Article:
“And I think the Church needs to come to terms with this as an issue of popular culture,” he continued. “I think the Church perhaps needs to better address its history and its relationship to science.”
One reason for this might be the compartmentalization of faith and education, where youth may go to Mass once a week but spend the rest of their week learning how the faith is “dumb,” he noted.
In contrast, if students are taught evolution and the Big Bang theory at the same school where they learn religion, and they are taught by people with religious convictions, then “you’re kind of shown that there’s not conflicts between those, and you understand the Church and Church history and its relationship to science,” he said.
With previous generations who learned about both faith and science as part of a curriculum, that education “helped them a lot in dealing with these bigger questions,” he explained, “and not seeing conflict between religion and science.”
Fr. Matthew Schneider, LC, who worked in youth ministry for four years, emphasized that faith and science must be presented to young people in harmony with each other.
A challenge, he explained, is teaching how “faith and science relate” through philosophy and theology. While science deals only with “what is observable and measurable,” he said, “the world needs something non-physical as its origin, and that’s how to understand God along with science.”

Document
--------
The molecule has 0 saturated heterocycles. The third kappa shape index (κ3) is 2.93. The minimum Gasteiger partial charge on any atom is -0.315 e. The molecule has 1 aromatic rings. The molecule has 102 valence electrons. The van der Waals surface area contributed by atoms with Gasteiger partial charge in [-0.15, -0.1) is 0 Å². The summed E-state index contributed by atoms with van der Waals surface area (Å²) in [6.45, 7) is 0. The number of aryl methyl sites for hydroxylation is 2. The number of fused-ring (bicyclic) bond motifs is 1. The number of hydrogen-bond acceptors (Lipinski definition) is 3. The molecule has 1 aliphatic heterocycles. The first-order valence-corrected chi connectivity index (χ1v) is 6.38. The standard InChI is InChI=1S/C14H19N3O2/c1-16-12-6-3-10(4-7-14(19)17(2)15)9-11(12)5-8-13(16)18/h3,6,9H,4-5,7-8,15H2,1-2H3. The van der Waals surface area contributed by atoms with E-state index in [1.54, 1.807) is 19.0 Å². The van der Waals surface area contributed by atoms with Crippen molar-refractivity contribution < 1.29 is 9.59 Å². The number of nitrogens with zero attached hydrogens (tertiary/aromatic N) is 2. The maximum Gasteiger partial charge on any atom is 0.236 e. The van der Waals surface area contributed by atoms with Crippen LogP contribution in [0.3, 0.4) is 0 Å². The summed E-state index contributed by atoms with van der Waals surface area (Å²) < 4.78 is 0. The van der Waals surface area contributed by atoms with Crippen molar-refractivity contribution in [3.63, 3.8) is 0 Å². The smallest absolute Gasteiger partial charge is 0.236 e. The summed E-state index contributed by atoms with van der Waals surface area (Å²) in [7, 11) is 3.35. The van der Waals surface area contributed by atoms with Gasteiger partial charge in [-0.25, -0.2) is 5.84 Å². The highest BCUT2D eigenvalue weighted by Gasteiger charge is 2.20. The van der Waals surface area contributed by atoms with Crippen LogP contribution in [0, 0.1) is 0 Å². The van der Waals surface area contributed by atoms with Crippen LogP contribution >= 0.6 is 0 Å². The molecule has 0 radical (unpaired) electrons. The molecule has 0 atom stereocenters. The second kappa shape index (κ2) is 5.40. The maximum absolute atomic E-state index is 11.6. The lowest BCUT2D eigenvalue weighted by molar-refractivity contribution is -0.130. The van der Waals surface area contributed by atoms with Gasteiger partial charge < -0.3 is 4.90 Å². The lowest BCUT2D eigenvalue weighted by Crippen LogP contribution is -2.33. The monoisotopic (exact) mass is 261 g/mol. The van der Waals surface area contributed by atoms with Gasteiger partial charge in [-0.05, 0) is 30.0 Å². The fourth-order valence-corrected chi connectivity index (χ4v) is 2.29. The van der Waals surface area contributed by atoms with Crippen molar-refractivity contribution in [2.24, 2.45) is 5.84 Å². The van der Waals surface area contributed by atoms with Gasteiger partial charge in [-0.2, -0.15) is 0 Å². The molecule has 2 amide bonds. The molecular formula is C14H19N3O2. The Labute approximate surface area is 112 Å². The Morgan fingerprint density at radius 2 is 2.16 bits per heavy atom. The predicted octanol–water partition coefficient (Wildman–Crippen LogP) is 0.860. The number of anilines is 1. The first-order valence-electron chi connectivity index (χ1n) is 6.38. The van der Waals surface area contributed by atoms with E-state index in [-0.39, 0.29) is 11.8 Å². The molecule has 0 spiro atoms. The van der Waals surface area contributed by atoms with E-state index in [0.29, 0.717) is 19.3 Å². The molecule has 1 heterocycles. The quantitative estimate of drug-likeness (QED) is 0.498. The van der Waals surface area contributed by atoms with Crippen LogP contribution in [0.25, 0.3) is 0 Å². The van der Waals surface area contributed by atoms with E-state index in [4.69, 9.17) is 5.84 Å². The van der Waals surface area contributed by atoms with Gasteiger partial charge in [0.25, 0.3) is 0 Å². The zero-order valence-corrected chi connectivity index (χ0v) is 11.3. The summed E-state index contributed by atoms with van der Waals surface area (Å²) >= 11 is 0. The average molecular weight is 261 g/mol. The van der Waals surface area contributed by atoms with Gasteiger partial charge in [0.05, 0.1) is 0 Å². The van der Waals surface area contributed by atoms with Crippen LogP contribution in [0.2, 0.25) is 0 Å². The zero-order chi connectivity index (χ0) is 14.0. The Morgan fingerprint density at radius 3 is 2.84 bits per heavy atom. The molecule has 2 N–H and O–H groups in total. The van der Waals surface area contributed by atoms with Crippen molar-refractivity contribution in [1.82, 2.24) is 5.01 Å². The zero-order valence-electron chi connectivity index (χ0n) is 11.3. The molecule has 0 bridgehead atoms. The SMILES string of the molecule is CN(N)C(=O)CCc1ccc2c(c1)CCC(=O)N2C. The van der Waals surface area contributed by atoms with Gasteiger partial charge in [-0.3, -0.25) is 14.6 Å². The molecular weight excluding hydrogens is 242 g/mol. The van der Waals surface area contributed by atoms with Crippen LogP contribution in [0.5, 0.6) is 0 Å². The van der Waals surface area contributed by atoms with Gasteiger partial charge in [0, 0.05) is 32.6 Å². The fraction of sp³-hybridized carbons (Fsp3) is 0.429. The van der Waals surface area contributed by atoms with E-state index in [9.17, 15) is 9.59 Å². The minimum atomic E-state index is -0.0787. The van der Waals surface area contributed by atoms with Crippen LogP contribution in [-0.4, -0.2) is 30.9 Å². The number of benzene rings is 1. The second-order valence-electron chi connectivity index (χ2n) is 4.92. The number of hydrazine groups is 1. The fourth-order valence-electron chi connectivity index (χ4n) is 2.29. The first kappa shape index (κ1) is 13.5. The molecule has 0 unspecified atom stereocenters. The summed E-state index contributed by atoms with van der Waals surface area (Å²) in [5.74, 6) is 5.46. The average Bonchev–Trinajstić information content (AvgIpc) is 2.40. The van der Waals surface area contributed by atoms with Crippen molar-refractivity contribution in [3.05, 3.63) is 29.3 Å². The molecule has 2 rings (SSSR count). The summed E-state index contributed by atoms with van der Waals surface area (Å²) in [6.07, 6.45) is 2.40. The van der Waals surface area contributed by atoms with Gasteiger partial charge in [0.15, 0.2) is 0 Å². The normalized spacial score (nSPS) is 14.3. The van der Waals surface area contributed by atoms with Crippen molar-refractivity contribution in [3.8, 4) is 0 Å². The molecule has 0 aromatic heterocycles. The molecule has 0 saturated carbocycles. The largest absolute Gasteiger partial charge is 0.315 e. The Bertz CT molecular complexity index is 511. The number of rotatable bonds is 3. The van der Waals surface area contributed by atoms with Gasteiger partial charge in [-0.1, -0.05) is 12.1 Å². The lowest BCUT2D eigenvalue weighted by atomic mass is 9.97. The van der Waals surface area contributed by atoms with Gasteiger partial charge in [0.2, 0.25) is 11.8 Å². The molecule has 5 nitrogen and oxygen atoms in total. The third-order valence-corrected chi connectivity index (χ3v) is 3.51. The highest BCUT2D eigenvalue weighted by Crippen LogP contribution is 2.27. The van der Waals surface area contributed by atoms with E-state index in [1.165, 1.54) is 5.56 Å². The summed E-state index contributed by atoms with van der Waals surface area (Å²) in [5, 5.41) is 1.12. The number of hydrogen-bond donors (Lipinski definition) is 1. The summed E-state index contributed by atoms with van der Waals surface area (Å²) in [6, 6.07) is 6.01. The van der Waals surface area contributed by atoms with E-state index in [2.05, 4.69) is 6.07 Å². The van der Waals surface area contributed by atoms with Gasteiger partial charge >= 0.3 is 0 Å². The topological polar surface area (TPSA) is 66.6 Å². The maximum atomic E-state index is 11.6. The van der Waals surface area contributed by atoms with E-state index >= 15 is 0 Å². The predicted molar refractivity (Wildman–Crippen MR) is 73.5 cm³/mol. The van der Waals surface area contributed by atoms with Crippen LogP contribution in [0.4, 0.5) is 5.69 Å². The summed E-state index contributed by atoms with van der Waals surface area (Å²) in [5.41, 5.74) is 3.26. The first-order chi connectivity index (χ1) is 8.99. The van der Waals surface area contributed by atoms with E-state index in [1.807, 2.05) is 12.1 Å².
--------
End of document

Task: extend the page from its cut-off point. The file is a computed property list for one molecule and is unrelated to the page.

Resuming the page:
“It was the Christian faith that was the birthplace of science,” he continued. “There’s not a contradiction” between faith and science, “but it’s understanding each one in their own realms.”

How can parents raise their children to stay in the faith? Fr. Schneider cited research by Christian Smith, a professor of sociology at the University of Notre Dame, who concluded that a combination of three factors produces an 80 percent retention rate among young Catholics.
If they have a “weekly activity” like catechesis, Bible study or youth group; if they have adults at the parish who are not their parents and who they can talk to about the faith; and if they have “deep spiritual experiences,” they have a much higher likelihood of remaining Catholic, Fr. Schneider said.
More parents need to be aware of their children’s’ beliefs, Dr. Gray noted, as many parents don’t even know that their children may not profess to be Catholic.
The Church is “very open” to science, he emphasized, noting the affiliation of non-Catholic scientists with the Pontifical Academy of Science, including physicist Stephen Hawking.
There is “no real conflict” between faith and science, Gray said.
“The Church has been steadily balancing matters of faith and reason since St. Augustine’s work in the fifth century,” he wrote.